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Бакалавриат 2022/2023

Микроэкономика 1

Направление: 38.03.01. Экономика
Когда читается: 2-й курс, 1-3 модуль
Формат изучения: с онлайн-курсом
Онлайн-часы: 16
Охват аудитории: для своего кампуса
Язык: английский
Кредиты: 5
Контактные часы: 78

Course Syllabus

Abstract

Microeconomics-1 is a two-semester course for second year students. The first part covers all topics of the syllabus and the second part is devoted to supporting lectures. In the course of Microeconomics-1 students are expected to deepen their understanding of basic concepts, add further tools of analysis and develop their skills in applying theory to economic problems. Intermediate Microeconomics is a core discipline under world standards. It forms the basis of further economic studies in applied disciplines such as: industrial organisation, public sector economics, labour economics, international economics, corporate finance, development economics, etc. The course is taught in English. The students are also studying for a Russian degree in Economics, and knowing Russian terminology through reading in Russian is also required. Pre-requisites: Students are supposed to be competent in basic economic analysis and calculus. The course itself provides a basis (and so serves as a prerequisite) for Microeconomics 2.
Learning Objectives

Learning Objectives

  • to expand the students’ knowledge in the field of microeconomics and develop skills for analysis of real economic situations
  • to provide students with the knowledge of basic microeconomic models' assumptions, internal logic and predictions, grounding the explanations on intuitive and graphical approach with addition of some algebra and calculus studied simultaneously in the course of Mathematics for Economists
  • to develop the students' ability to apply the knowledge acquired to the analysis of specific economic cases, recognising the proper framework of analysis and constructing the adequate economic models within this framework
Expected Learning Outcomes

Expected Learning Outcomes

  • Ability to analyse the consumer’s problem. Understanding income and substitution effects.
  • Ability to analyse the firm’s profit maximisation problem in the short-run and the long-run, including cost minimisation. Ability to assess the effects of taxes and subsidies.
  • Recollection of basic concepts, such as opportunity cost.
  • Understanding how externalities and public goods create inefficiencies. Ability to analyse government interventions to correct inefficiencies
  • Understanding issues with analysing multiple markets simultaneously, and the fundamental welfare theorems. Ability to solve for general equilibrium
  • Understanding market behaviour under perfect competition. Ability to analyse efficiency, including economic surplus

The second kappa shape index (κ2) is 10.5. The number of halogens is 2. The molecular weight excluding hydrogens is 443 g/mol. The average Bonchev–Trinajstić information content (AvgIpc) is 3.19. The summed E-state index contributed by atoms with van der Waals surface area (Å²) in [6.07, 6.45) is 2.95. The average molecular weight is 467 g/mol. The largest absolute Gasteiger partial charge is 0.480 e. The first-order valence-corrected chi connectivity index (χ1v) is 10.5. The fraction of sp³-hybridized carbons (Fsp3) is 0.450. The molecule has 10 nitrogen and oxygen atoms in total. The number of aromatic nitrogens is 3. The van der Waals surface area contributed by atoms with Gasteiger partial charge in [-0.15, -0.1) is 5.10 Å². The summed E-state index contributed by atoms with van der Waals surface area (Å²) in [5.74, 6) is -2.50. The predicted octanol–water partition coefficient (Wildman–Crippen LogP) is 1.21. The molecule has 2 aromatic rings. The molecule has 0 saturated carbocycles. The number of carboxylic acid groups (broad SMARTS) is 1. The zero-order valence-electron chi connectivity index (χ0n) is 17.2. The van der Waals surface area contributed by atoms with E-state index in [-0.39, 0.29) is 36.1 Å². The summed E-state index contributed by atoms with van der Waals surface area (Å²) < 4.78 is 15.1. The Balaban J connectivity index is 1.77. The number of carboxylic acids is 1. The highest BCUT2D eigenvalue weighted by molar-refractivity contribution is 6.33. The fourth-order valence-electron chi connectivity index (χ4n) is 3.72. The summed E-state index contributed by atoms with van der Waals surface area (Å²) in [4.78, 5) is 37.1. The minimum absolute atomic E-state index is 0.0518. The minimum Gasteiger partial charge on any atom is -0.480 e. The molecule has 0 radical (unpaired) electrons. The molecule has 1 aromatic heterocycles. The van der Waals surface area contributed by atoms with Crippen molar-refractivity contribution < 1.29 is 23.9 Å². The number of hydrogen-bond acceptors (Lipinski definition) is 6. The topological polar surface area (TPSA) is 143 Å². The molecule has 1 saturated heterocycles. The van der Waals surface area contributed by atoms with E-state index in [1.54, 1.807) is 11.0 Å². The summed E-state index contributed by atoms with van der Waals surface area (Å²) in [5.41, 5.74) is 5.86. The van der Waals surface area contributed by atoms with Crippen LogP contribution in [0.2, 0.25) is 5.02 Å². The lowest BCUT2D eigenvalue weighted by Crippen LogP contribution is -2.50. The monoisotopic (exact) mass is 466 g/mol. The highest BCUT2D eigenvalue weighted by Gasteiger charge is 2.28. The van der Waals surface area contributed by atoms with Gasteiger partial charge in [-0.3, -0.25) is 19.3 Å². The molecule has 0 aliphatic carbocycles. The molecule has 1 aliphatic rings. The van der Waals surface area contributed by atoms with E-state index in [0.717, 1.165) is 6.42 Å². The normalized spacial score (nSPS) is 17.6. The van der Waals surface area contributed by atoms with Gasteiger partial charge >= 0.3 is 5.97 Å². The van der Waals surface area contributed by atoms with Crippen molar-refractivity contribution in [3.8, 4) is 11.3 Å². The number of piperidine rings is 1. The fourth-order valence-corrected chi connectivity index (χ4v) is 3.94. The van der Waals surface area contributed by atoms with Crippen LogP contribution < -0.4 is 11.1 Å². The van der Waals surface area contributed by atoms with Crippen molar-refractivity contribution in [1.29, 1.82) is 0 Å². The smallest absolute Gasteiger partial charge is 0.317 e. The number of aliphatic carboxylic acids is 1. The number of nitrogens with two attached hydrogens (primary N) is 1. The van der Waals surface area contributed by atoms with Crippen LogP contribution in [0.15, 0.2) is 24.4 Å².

• Understanding monopolistically competitive and oligopolistic markets. Ability to analyse simple games, and determine their Nash equilibrium.
  • Understanding the difference between input and output markets. Ability to analyse perfectly competitive and monopsonistic labour markets.
  • Understanding the monopolist’s problem, and how it differs from perfect competition. Ability to analyse equilibrium, efficiency, and policy in a monopolistic market
Course Contents

Course Contents

  • Introduction to microeconomics.
  • Consumer choice.
  • The firm.
  • Perfect competition.
  • Monopoly.
  • Market structure and imperfect competition.
  • Inputs to production: the labour market.
  • General equilibrium and welfare economics.
  • Missing markets and the role of government.
Assessment Elements

Assessment Elements

  • non-blocking final spring exam
  • non-blocking spring midterm test
  • non-blocking winter exam
  • non-blocking autumn midterm test
  • non-blocking home assignment
  • non-blocking seminar activity
    In the Fall semester students may earn up to 5 bonus points for seminar activity. In the base-100 scale, each of these bonus points is counted as 20 (i.e., 1 bonus point = 20 points, 2 bonus points = 40 points, ..., 5 bonus points = 100 points).
Interim Assessment

Interim Assessment

  • 2022/2023 2nd module
    0.25 * autumn midterm test + 0.55 * winter exam + 0.15 * home assignment + 0.05 * seminar activity
  • 2022/2023 3rd module
    0.15 * spring midterm test + 0.5 * 2022/2023 2nd module + 0.35 * final spring exam
Bibliography

Bibliography

Recommended Core Bibliography

  • Economics, , 2011

Recommended Additional Bibliography

  • Lipsey, R., & Chrystal, A. (2015). Economics. Oxford University Press. Retrieved from http://search.ebscohost.com/login.aspx?direct=true&site=eds-live&db=edsrep&AN=edsrep.b.oxp.obooks.9780199676835